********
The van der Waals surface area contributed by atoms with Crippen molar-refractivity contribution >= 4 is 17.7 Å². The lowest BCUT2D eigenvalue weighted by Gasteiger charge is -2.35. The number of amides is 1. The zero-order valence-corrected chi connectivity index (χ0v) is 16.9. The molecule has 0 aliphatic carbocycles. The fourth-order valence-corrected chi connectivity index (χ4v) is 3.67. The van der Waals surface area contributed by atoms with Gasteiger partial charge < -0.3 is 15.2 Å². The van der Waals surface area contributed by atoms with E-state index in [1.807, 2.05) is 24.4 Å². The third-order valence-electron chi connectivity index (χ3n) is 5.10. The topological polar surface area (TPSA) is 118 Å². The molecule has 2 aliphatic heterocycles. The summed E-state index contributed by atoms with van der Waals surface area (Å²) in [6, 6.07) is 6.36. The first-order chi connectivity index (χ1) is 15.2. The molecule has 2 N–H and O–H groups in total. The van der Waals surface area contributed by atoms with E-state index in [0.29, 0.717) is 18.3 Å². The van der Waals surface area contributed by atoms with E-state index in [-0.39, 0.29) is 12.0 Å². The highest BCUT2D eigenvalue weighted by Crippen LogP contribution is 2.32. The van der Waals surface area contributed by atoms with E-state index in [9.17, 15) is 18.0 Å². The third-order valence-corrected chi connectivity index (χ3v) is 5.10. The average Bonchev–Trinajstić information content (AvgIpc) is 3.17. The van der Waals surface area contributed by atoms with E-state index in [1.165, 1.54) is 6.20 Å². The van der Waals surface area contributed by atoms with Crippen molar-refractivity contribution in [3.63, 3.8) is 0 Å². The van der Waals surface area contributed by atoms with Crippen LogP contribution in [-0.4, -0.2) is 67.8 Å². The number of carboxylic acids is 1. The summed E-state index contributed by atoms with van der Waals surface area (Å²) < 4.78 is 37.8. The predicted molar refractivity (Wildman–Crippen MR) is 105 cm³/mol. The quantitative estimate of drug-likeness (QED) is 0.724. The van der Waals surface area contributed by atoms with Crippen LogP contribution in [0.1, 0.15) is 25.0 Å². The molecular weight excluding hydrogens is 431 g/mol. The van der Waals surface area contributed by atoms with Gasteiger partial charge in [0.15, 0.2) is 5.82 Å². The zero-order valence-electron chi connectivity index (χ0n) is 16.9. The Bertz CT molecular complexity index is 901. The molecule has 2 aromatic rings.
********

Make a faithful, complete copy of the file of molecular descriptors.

The van der Waals surface area contributed by atoms with Crippen molar-refractivity contribution >= 4 is 17.7 Å². The lowest BCUT2D eigenvalue weighted by Gasteiger charge is -2.35. The number of amides is 1. The zero-order valence-corrected chi connectivity index (χ0v) is 16.9. The molecule has 0 aliphatic carbocycles. The fourth-order valence-corrected chi connectivity index (χ4v) is 3.67. The van der Waals surface area contributed by atoms with Gasteiger partial charge < -0.3 is 15.2 Å². The van der Waals surface area contributed by atoms with E-state index in [1.807, 2.05) is 24.4 Å². The third-order valence-electron chi connectivity index (χ3n) is 5.10. The topological polar surface area (TPSA) is 118 Å². The molecule has 2 aliphatic heterocycles. The summed E-state index contributed by atoms with van der Waals surface area (Å²) in [6, 6.07) is 6.36. The first-order chi connectivity index (χ1) is 15.2. The molecule has 2 N–H and O–H groups in total. The van der Waals surface area contributed by atoms with E-state index in [0.29, 0.717) is 18.3 Å². The van der Waals surface area contributed by atoms with E-state index in [-0.39, 0.29) is 12.0 Å². The highest BCUT2D eigenvalue weighted by Crippen LogP contribution is 2.32. The van der Waals surface area contributed by atoms with E-state index in [9.17, 15) is 18.0 Å². The third-order valence-corrected chi connectivity index (χ3v) is 5.10. The average Bonchev–Trinajstić information content (AvgIpc) is 3.17. The van der Waals surface area contributed by atoms with E-state index in [1.165, 1.54) is 6.20 Å². The van der Waals surface area contributed by atoms with Crippen molar-refractivity contribution in [3.63, 3.8) is 0 Å². The van der Waals surface area contributed by atoms with Crippen LogP contribution in [-0.4, -0.2) is 67.8 Å². The number of carboxylic acids is 1. The summed E-state index contributed by atoms with van der Waals surface area (Å²) < 4.78 is 37.8. The predicted molar refractivity (Wildman–Crippen MR) is 105 cm³/mol. The quantitative estimate of drug-likeness (QED) is 0.724. The van der Waals surface area contributed by atoms with Crippen LogP contribution in [0.1, 0.15) is 25.0 Å². The molecular weight excluding hydrogens is 431 g/mol. The van der Waals surface area contributed by atoms with Gasteiger partial charge in [0.15, 0.2) is 5.82 Å². The zero-order valence-electron chi connectivity index (χ0n) is 16.9. The Bertz CT molecular complexity index is 901. The molecule has 2 aromatic rings.